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Activist Winona LaDuke claims she never entered private property during hearing on Line 3 trespassing charge

LaDuke faces charges of trespassing and refusal to leave the site of the Line 3 pipeline construction along with 6 others.

Winona Courthouse 2.jpg
A group of "water protectors" protest against the charges brought against members of their group on Monday, April 4, 2022, outside the Wadena County Courthouse.
Michael Johnson / Pioneer Journal
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WADENA, Minn. – Line 3 pipeline protest leader Winona LaDuke appeared at an omnibus hearing Monday, April 4, at the Wadena County Courthouse, on charges stemming from her arrest last summer at the Shell River, near Menahga, Minnesota.

On July 19, 2021, LaDuke was arrested with six others, and charged with gross misdemeanor trespass on critical public service facilities, pipeline, utility posted; gross misdemeanor trespass on critical public service facilities, pipeline, refusal to leave upon demand; and misdemeanor obstruction of legal process, interfering with a police officer. The group of women were seated in lawn chairs and secured to each other with log chains and various locks on a boardwalk between the Shell River and a horizontal drill setup.

Prior to Monday's hearing, a group of about a dozen gathered out front of the Wadena County Courthouse with signs asking to have all charges dropped against “water protectors,” those who have been protesting against the Line 3 pipeline in support of clean water. According to Martin Keller in an Honor the Earth news release, over 1,000 “water protectors” have been arrested for protesting the Line 3 pipeline.

The leader of Honor the Earth was arrested Monday for trespass and refusing to leave upon demand. A group of women is protesting the construction of the oil pipeline across Minnesota.

Monday's nearly two-hour hearing was largely an opportunity for the defense, led by tribal attorney Frank Bibeau, to attempt to exonerate LaDuke by explaining that by her understanding of treaty rights she was not trespassing on private property, rather she was seated on Anishinaabe land and had the right to be there, according to statements from LaDuke and other witnesses in the contested omnibus hearing.

But according to the criminal complaint against LaDuke, she was protesting on land owned by Enbridge, the company that built the 340-mile replacement pipeline that travels across Minnesota. Land that had “No Trespassing” signs adorning both sides of the right of way and property the group had not been given permission to access. She and the six others refused to leave when given dispersal orders, according to the criminal complaint. Representing the state, Assistant Wadena County Attorney Adam Licari shared with Judge Michelle Lawson multiple disks containing officer body camera footage, videos and photos from the day of the arrest. These were entered as evidence, but not shown in court Monday.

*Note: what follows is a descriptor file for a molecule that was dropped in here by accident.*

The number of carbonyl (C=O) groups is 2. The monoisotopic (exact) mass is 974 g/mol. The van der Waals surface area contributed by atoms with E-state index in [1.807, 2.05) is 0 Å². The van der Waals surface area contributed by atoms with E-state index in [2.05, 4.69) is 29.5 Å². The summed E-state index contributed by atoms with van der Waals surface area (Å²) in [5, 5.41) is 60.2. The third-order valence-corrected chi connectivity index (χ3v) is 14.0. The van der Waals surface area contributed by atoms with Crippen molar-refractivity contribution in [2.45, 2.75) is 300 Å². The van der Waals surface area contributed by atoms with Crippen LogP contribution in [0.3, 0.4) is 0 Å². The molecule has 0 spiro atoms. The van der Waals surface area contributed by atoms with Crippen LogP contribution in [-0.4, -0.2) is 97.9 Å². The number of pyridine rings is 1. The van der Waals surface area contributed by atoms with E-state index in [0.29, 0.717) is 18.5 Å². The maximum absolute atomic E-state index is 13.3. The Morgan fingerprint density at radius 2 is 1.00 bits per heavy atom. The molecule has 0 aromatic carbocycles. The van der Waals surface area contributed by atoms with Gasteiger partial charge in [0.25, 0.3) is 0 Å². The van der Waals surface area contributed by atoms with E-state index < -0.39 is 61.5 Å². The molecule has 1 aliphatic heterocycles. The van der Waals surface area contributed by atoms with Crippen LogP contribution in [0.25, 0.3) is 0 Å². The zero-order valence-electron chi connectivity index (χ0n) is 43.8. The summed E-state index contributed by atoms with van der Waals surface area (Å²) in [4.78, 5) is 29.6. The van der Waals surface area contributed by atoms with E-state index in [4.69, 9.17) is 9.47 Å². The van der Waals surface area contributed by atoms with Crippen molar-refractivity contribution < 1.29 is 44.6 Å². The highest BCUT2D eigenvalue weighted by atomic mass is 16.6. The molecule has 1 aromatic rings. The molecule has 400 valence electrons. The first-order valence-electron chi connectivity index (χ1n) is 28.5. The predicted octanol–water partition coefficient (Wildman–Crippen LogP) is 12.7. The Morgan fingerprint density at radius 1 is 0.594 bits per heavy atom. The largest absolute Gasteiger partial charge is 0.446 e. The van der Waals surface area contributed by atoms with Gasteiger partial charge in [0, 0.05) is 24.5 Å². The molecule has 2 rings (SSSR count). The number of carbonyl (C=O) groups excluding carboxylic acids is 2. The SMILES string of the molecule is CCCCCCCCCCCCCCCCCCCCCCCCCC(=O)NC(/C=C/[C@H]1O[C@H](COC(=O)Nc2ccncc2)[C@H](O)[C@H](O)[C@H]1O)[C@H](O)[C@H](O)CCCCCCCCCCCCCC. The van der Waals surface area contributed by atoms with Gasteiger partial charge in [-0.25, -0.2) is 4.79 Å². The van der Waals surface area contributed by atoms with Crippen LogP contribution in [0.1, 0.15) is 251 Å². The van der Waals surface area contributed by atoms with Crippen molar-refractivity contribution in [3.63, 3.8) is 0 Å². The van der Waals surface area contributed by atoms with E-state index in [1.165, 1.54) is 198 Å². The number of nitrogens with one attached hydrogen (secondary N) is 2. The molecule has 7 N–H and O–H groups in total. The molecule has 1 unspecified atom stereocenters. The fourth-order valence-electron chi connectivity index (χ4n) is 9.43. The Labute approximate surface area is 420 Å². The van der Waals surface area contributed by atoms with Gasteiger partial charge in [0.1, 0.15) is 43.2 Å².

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LaDuke says she never entered private property. When she took the witness stand she shared how she spent five months in the Shell City Campground, a public campground, watching over the river as she said she was appointed guardian ad litem for the Shell River by the 1855 Treaty Commission and by the White Earth Band of Ojibwe. She said she was seated near the Shell River on Anishinaabe land when she was arrested doing nothing more than standing up for the river.

“I’m an Anishinaabe person and this is our territory, we’ve lived here a long time, before Wadena County,” LaDuke said outside the courthouse. “I don’t believe that the laws of Wadena County and the rights of a Canadian multinational should supersede the rights of the Anishinaabe people and water, because water is more important than corporate profits.”

Bibeau also brought forward a teacher of Ojibwe culture and treaty rights, Dale Greene; White Earth’s Chief Conservation Officer Alfred Fox; and LaDuke to testify at the witness stand. Bibeau said he wanted to make sure there was an understanding of treaty rights as he believed there was some confusion.

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On the stand, LaDuke spoke about environmental justice including speaking to her work to preserve wild rice and freshwater mussels, which she said can be found within the Shell River and Shell Lake, where the river begins.

After both sides had an opportunity to question the witnesses, Lawson ended the hearing and attorneys for both sides asked for time to file motions in the case. Lawson set May 16 as the deadline for briefs to be filed.

LaDuke spent three days in the Wadena County Jail last summer following her arrest. If found guilty, the gross misdemeanor charges against her call for a maximum 365 days in jail and/or $3,000 fine.
The Line 3 replacement project was completed and began running oil through the pipeline last fall.

He's a writer, editor, photographer, truth seeker and promoter of the Wadena area.
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